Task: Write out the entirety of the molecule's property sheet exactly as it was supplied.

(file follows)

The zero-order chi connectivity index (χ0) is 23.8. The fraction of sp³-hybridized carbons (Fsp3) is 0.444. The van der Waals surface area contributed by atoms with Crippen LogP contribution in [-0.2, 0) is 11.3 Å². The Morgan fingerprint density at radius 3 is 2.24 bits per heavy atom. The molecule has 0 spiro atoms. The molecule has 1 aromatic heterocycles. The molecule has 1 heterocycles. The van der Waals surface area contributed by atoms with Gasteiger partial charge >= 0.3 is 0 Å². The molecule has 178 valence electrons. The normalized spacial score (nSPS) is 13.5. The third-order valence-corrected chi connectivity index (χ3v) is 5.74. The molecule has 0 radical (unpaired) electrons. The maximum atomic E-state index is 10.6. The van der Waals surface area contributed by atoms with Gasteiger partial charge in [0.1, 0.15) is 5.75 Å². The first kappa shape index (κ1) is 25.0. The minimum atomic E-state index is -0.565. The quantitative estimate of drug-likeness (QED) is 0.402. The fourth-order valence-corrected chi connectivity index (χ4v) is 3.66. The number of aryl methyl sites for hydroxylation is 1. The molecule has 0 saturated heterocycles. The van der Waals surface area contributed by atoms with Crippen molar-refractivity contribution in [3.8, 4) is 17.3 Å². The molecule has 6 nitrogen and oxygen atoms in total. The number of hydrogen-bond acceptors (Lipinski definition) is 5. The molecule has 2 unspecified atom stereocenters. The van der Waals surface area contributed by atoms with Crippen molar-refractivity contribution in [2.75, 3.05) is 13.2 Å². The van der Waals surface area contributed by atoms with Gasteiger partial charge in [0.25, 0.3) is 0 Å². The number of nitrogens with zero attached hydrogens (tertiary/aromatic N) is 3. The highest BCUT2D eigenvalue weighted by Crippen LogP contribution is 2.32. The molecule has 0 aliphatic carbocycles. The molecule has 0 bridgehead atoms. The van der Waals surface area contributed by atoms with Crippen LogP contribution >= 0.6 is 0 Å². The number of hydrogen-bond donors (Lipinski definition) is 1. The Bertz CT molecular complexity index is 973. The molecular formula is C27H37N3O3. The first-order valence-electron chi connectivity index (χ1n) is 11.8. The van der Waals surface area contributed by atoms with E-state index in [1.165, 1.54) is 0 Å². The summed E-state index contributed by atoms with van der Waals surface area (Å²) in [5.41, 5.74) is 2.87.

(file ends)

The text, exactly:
The zero-order chi connectivity index (χ0) is 23.8. The fraction of sp³-hybridized carbons (Fsp3) is 0.444. The van der Waals surface area contributed by atoms with Crippen LogP contribution in [-0.2, 0) is 11.3 Å². The Morgan fingerprint density at radius 3 is 2.24 bits per heavy atom. The molecule has 0 spiro atoms. The molecule has 1 aromatic heterocycles. The molecule has 1 heterocycles. The van der Waals surface area contributed by atoms with Gasteiger partial charge >= 0.3 is 0 Å². The molecule has 178 valence electrons. The normalized spacial score (nSPS) is 13.5. The third-order valence-corrected chi connectivity index (χ3v) is 5.74. The molecule has 0 radical (unpaired) electrons. The maximum atomic E-state index is 10.6. The van der Waals surface area contributed by atoms with Gasteiger partial charge in [0.1, 0.15) is 5.75 Å². The first kappa shape index (κ1) is 25.0. The minimum atomic E-state index is -0.565. The quantitative estimate of drug-likeness (QED) is 0.402. The fourth-order valence-corrected chi connectivity index (χ4v) is 3.66. The number of aryl methyl sites for hydroxylation is 1. The molecule has 0 saturated heterocycles. The van der Waals surface area contributed by atoms with Crippen molar-refractivity contribution in [3.8, 4) is 17.3 Å². The molecule has 6 nitrogen and oxygen atoms in total. The number of hydrogen-bond acceptors (Lipinski definition) is 5. The molecule has 2 unspecified atom stereocenters. The van der Waals surface area contributed by atoms with Crippen molar-refractivity contribution in [2.75, 3.05) is 13.2 Å². The van der Waals surface area contributed by atoms with Gasteiger partial charge in [0.25, 0.3) is 0 Å². The number of nitrogens with zero attached hydrogens (tertiary/aromatic N) is 3. The highest BCUT2D eigenvalue weighted by Crippen LogP contribution is 2.32. The molecule has 0 aliphatic carbocycles. The molecule has 0 bridgehead atoms. The van der Waals surface area contributed by atoms with Crippen LogP contribution >= 0.6 is 0 Å². The number of hydrogen-bond donors (Lipinski definition) is 1. The Bertz CT molecular complexity index is 973. The molecular formula is C27H37N3O3. The first-order valence-electron chi connectivity index (χ1n) is 11.8. The van der Waals surface area contributed by atoms with E-state index in [1.165, 1.54) is 0 Å². The summed E-state index contributed by atoms with van der Waals surface area (Å²) in [5.41, 5.74) is 2.87.